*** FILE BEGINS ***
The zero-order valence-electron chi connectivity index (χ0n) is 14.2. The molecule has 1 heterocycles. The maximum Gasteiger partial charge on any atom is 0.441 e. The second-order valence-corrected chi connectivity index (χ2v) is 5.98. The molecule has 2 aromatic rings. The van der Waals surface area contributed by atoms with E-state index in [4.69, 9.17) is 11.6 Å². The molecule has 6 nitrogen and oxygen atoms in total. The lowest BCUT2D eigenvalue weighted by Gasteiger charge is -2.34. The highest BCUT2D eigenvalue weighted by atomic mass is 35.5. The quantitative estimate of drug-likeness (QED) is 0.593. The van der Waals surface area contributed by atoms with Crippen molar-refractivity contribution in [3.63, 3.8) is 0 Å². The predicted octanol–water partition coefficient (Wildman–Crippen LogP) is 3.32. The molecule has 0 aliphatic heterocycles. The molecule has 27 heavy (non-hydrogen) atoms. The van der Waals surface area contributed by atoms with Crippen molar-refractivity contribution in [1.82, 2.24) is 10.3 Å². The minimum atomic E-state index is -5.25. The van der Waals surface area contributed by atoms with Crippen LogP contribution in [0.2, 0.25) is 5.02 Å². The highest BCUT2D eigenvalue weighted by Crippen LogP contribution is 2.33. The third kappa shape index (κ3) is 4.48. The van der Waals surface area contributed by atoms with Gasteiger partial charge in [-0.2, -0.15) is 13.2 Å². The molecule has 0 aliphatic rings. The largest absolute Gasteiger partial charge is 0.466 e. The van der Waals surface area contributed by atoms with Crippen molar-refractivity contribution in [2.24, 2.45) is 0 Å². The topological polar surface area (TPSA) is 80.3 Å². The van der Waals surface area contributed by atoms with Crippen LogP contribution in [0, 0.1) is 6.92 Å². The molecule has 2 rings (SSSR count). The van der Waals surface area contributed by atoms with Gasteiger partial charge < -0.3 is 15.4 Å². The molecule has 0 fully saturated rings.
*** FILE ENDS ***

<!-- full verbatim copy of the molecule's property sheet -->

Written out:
The zero-order valence-electron chi connectivity index (χ0n) is 14.2. The molecule has 1 heterocycles. The maximum Gasteiger partial charge on any atom is 0.441 e. The second-order valence-corrected chi connectivity index (χ2v) is 5.98. The molecule has 2 aromatic rings. The van der Waals surface area contributed by atoms with E-state index in [4.69, 9.17) is 11.6 Å². The molecule has 6 nitrogen and oxygen atoms in total. The lowest BCUT2D eigenvalue weighted by Gasteiger charge is -2.34. The highest BCUT2D eigenvalue weighted by atomic mass is 35.5. The quantitative estimate of drug-likeness (QED) is 0.593. The van der Waals surface area contributed by atoms with Crippen molar-refractivity contribution in [3.63, 3.8) is 0 Å². The predicted octanol–water partition coefficient (Wildman–Crippen LogP) is 3.32. The molecule has 0 aliphatic heterocycles. The molecule has 27 heavy (non-hydrogen) atoms. The van der Waals surface area contributed by atoms with Crippen molar-refractivity contribution in [1.82, 2.24) is 10.3 Å². The minimum atomic E-state index is -5.25. The van der Waals surface area contributed by atoms with Crippen LogP contribution in [0.2, 0.25) is 5.02 Å². The highest BCUT2D eigenvalue weighted by Crippen LogP contribution is 2.33. The third kappa shape index (κ3) is 4.48. The van der Waals surface area contributed by atoms with Gasteiger partial charge in [-0.2, -0.15) is 13.2 Å². The molecule has 0 aliphatic rings. The largest absolute Gasteiger partial charge is 0.466 e. The van der Waals surface area contributed by atoms with Crippen molar-refractivity contribution in [2.24, 2.45) is 0 Å². The topological polar surface area (TPSA) is 80.3 Å². The van der Waals surface area contributed by atoms with Crippen LogP contribution in [0, 0.1) is 6.92 Å². The molecule has 2 rings (SSSR count). The van der Waals surface area contributed by atoms with Gasteiger partial charge < -0.3 is 15.4 Å². The molecule has 0 fully saturated rings.